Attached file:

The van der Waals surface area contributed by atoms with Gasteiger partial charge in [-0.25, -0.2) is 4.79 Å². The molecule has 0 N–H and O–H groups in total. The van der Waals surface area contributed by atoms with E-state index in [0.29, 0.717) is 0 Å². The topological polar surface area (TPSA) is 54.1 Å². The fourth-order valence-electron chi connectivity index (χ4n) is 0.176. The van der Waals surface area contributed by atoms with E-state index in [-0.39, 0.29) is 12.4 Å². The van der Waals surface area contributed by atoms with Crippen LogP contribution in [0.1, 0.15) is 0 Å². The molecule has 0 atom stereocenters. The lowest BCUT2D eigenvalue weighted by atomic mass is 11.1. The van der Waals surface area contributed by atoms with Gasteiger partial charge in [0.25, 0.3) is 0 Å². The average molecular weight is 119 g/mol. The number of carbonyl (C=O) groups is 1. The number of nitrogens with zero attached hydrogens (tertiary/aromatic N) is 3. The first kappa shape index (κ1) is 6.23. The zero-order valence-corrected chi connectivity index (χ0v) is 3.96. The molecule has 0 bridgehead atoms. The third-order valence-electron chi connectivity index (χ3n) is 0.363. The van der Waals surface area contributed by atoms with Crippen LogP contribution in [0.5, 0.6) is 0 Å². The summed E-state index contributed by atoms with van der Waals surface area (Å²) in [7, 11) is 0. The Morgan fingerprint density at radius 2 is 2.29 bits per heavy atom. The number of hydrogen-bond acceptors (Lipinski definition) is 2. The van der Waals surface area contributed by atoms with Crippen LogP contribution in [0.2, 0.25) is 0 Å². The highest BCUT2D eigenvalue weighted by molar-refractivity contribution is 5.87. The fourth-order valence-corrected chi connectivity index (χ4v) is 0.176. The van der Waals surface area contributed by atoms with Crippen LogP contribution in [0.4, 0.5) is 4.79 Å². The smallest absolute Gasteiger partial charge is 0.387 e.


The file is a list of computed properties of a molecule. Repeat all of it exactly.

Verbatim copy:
The van der Waals surface area contributed by atoms with Gasteiger partial charge in [-0.25, -0.2) is 4.79 Å². The molecule has 0 N–H and O–H groups in total. The van der Waals surface area contributed by atoms with E-state index in [0.29, 0.717) is 0 Å². The topological polar surface area (TPSA) is 54.1 Å². The fourth-order valence-electron chi connectivity index (χ4n) is 0.176. The van der Waals surface area contributed by atoms with E-state index in [-0.39, 0.29) is 12.4 Å². The van der Waals surface area contributed by atoms with Crippen LogP contribution in [0.1, 0.15) is 0 Å². The molecule has 0 atom stereocenters. The lowest BCUT2D eigenvalue weighted by atomic mass is 11.1. The van der Waals surface area contributed by atoms with Gasteiger partial charge in [0.25, 0.3) is 0 Å². The average molecular weight is 119 g/mol. The number of carbonyl (C=O) groups is 1. The number of nitrogens with zero attached hydrogens (tertiary/aromatic N) is 3. The first kappa shape index (κ1) is 6.23. The zero-order valence-corrected chi connectivity index (χ0v) is 3.96. The molecule has 0 bridgehead atoms. The third-order valence-electron chi connectivity index (χ3n) is 0.363. The van der Waals surface area contributed by atoms with Crippen LogP contribution in [0.5, 0.6) is 0 Å². The summed E-state index contributed by atoms with van der Waals surface area (Å²) in [7, 11) is 0. The Morgan fingerprint density at radius 2 is 2.29 bits per heavy atom. The number of hydrogen-bond acceptors (Lipinski definition) is 2. The van der Waals surface area contributed by atoms with Crippen LogP contribution in [0.2, 0.25) is 0 Å². The highest BCUT2D eigenvalue weighted by molar-refractivity contribution is 5.87. The fourth-order valence-corrected chi connectivity index (χ4v) is 0.176. The van der Waals surface area contributed by atoms with Crippen LogP contribution in [0.4, 0.5) is 4.79 Å². The smallest absolute Gasteiger partial charge is 0.387 e.